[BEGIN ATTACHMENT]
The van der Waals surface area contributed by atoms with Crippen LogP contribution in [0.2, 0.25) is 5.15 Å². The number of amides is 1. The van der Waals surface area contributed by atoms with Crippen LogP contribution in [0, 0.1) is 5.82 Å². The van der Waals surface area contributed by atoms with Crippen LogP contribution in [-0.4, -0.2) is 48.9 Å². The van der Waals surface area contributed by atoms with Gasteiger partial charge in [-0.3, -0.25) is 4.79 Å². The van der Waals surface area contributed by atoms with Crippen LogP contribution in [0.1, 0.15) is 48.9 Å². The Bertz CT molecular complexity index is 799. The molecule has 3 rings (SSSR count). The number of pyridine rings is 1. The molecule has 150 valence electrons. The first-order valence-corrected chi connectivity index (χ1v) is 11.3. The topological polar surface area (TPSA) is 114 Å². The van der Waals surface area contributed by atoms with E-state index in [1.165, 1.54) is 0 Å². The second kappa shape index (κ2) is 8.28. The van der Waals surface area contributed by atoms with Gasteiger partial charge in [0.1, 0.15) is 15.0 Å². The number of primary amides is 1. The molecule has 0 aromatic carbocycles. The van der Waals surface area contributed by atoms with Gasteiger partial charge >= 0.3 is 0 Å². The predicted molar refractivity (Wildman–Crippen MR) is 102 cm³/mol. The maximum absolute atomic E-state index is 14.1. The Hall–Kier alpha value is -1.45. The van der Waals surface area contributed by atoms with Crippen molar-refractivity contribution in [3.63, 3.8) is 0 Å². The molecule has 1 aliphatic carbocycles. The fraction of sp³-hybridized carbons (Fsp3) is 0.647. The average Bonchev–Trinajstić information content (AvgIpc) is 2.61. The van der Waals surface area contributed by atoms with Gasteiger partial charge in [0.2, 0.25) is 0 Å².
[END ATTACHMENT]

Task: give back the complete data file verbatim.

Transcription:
The van der Waals surface area contributed by atoms with Crippen LogP contribution in [0.2, 0.25) is 5.15 Å². The number of amides is 1. The van der Waals surface area contributed by atoms with Crippen LogP contribution in [0, 0.1) is 5.82 Å². The van der Waals surface area contributed by atoms with Crippen LogP contribution in [-0.4, -0.2) is 48.9 Å². The van der Waals surface area contributed by atoms with Gasteiger partial charge in [-0.3, -0.25) is 4.79 Å². The van der Waals surface area contributed by atoms with Crippen LogP contribution in [0.1, 0.15) is 48.9 Å². The Bertz CT molecular complexity index is 799. The molecule has 3 rings (SSSR count). The number of pyridine rings is 1. The molecule has 150 valence electrons. The first-order valence-corrected chi connectivity index (χ1v) is 11.3. The topological polar surface area (TPSA) is 114 Å². The van der Waals surface area contributed by atoms with E-state index in [1.165, 1.54) is 0 Å². The second kappa shape index (κ2) is 8.28. The van der Waals surface area contributed by atoms with Gasteiger partial charge in [0.1, 0.15) is 15.0 Å². The number of primary amides is 1. The molecule has 0 aromatic carbocycles. The van der Waals surface area contributed by atoms with Gasteiger partial charge >= 0.3 is 0 Å². The predicted molar refractivity (Wildman–Crippen MR) is 102 cm³/mol. The maximum absolute atomic E-state index is 14.1. The Hall–Kier alpha value is -1.45. The van der Waals surface area contributed by atoms with Crippen molar-refractivity contribution in [3.63, 3.8) is 0 Å². The molecule has 1 aliphatic carbocycles. The fraction of sp³-hybridized carbons (Fsp3) is 0.647. The average Bonchev–Trinajstić information content (AvgIpc) is 2.61. The van der Waals surface area contributed by atoms with Gasteiger partial charge in [0.2, 0.25) is 0 Å².